Dracula Has Risen From the Grave
Star: Christopher Lee
, Ewan Hooper, Rupert Davies, Veronica Carlson
I'm curious to watch some of the other Hammer Draculas - particularly those involving Peter Cushing - and see how they match up to this. Certainly, it benefits from being somewhat more restrained and avoids the silliness which would tend to plague their later productions, as they strove to keep up with Hollywood. Lee also demonstrates the way a vampire should be, balancing between the sensual Eurotrash cliche of Anne Rice and the mindless eating machine: he has a feral intensity, and there's no denying his viciousness, yet you can also see the appeal. I also thoroughly enjoyed the jabs at religious hypocrisy, as Dracula is resurrected by the blood of a priest who has lost his faith (Hooper), and subsequently strikes out for revenge against the Monsignor who sealed Dracula's castle with a crucifix - said revenge involving the Monsignor's (inevitably, pretty) niece. Yet, ironically, the only hope she has is her atheist boyfriend (Barry Andrews).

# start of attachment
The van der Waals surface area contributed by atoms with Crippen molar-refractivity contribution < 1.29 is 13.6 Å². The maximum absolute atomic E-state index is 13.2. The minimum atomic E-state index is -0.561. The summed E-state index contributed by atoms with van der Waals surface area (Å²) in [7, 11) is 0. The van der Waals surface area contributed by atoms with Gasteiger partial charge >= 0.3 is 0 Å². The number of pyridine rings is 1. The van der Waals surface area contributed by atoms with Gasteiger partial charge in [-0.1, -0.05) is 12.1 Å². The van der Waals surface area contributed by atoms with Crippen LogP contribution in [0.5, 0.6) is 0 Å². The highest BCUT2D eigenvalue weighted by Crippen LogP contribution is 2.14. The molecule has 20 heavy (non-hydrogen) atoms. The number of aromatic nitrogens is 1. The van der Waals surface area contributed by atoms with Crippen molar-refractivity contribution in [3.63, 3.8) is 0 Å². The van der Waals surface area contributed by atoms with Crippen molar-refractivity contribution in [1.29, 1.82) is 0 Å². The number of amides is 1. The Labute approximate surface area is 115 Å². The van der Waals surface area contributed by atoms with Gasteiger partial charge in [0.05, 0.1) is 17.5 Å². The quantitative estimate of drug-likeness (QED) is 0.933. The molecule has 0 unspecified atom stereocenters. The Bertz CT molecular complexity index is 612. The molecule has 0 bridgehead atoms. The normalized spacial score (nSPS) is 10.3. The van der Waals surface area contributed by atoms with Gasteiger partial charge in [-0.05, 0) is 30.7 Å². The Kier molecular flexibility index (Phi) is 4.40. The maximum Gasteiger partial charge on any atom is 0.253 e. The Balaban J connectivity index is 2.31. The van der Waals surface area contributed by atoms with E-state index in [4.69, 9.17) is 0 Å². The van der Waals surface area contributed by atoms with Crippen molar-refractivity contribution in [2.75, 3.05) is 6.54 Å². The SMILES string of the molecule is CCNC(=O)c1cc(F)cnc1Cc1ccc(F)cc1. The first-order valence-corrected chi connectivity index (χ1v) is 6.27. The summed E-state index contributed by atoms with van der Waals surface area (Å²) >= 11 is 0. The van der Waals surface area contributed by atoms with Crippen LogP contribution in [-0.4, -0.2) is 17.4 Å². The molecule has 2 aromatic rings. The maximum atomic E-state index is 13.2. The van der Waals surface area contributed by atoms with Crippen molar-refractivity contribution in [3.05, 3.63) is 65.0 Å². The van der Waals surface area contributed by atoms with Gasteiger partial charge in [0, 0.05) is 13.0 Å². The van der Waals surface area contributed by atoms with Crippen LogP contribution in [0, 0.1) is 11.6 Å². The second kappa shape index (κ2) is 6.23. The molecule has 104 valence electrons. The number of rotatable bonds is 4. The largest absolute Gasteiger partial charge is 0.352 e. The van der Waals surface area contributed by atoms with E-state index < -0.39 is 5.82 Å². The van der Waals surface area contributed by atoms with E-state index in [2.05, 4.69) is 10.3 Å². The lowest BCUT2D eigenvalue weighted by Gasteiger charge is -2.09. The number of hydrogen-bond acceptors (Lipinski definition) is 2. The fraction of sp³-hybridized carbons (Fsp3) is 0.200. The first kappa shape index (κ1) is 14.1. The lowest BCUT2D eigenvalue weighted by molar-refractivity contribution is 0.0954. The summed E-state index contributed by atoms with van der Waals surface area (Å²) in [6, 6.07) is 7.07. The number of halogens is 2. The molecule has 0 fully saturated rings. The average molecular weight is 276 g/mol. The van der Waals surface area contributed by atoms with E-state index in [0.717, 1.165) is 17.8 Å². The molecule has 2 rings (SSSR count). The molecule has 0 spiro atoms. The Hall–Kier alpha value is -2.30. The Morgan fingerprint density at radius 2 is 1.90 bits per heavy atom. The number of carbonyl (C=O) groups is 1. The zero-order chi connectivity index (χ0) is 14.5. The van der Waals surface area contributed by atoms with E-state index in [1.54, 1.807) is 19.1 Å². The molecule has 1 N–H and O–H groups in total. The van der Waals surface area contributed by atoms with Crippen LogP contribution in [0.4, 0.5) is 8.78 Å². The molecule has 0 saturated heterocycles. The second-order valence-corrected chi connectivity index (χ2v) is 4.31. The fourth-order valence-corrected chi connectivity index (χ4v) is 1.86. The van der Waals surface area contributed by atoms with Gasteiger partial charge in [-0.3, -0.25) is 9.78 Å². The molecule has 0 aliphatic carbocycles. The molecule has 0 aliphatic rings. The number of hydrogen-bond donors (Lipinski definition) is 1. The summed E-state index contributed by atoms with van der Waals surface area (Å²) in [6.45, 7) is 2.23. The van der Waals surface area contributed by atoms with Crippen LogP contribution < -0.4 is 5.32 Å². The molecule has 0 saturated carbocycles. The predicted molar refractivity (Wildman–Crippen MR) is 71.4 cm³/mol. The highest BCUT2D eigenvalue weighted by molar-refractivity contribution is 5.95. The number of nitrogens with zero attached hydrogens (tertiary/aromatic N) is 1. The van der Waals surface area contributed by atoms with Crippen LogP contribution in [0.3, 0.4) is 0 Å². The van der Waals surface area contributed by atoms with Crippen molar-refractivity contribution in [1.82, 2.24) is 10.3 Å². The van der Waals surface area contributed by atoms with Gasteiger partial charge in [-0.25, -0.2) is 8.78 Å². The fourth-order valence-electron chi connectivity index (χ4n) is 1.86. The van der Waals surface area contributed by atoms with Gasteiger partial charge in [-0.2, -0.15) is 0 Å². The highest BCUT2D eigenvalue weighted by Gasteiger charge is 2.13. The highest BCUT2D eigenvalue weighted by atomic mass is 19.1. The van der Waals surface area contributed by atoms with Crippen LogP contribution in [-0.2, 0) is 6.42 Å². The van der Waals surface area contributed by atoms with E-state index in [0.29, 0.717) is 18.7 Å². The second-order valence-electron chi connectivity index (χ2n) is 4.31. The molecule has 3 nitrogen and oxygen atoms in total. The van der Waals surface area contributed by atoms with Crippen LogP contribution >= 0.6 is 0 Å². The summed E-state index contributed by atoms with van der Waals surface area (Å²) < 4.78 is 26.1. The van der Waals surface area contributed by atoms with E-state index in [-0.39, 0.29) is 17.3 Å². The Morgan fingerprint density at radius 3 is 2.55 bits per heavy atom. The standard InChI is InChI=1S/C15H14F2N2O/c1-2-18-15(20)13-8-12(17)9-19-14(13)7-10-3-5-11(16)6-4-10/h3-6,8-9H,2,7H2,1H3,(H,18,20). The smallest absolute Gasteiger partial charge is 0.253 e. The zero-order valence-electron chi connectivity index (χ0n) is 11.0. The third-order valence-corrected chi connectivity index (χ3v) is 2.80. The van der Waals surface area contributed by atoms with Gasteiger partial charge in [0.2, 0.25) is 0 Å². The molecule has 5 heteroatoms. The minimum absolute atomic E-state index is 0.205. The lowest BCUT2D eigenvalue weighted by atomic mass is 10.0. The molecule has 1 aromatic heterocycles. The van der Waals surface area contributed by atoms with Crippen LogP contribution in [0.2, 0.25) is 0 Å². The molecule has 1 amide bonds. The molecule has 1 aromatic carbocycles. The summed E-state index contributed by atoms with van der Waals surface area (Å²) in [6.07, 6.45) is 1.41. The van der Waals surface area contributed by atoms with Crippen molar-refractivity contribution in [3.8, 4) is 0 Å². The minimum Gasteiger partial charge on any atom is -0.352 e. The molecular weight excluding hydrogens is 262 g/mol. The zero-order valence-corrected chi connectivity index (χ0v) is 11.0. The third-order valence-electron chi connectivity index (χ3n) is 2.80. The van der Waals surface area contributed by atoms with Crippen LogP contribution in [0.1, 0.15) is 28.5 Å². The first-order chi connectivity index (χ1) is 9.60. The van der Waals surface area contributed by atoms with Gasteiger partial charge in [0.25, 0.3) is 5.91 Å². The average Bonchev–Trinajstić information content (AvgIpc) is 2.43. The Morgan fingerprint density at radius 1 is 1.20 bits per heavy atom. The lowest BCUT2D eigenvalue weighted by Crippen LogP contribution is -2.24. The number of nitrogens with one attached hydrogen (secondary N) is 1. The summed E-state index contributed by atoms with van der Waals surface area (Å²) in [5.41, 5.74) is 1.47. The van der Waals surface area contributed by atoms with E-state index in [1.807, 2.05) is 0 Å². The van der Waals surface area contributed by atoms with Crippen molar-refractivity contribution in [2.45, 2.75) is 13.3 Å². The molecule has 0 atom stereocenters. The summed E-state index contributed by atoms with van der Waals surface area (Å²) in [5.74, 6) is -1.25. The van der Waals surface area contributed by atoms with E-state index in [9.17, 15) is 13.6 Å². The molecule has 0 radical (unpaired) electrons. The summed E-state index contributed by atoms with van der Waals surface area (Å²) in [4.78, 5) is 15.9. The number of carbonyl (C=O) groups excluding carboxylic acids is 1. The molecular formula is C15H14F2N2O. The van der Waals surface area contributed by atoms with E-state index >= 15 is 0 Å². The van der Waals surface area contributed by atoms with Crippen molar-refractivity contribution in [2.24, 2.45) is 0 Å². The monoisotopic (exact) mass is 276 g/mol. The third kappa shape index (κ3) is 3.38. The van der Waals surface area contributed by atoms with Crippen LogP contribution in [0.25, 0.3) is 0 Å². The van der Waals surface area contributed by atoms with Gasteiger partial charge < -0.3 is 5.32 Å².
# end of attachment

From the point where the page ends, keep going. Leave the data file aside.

The most interesting character however, is Hooper's nameless priest, who ends up becoming Dracula's henchmen, Renfield-like. He struggles with his consience, yet is largely powerless to resist. There is, this being Hammer, naturally a dose of reactionary conservatism, with the local slutty barmaid (Barbara Ewing) meeting a bad end; this being Hammer, that doesn't even count as a spoiler. Carlson, playing the niece, is a natural counterpoint - blonde vs. brunette, chaste vs. wanton - though doesn't get as much to do except climb over the rooftop sets. Francis's strength as a cinematographer is apparent, and it's certainly among the lushest and best-looking Hammer films, full of striking, if sometimes illogical, imagery such as Dracula's tears of blood. Though the pacing on this seems a bit off: it takes quite some time to establish everything, and the finale is set-up, takes place and we roll credits inside about two minutes. Merely one in a series which contained a number of great films, while this remains very good, I'm probably open to being convinced that there are better ones to act as Hammer's representative.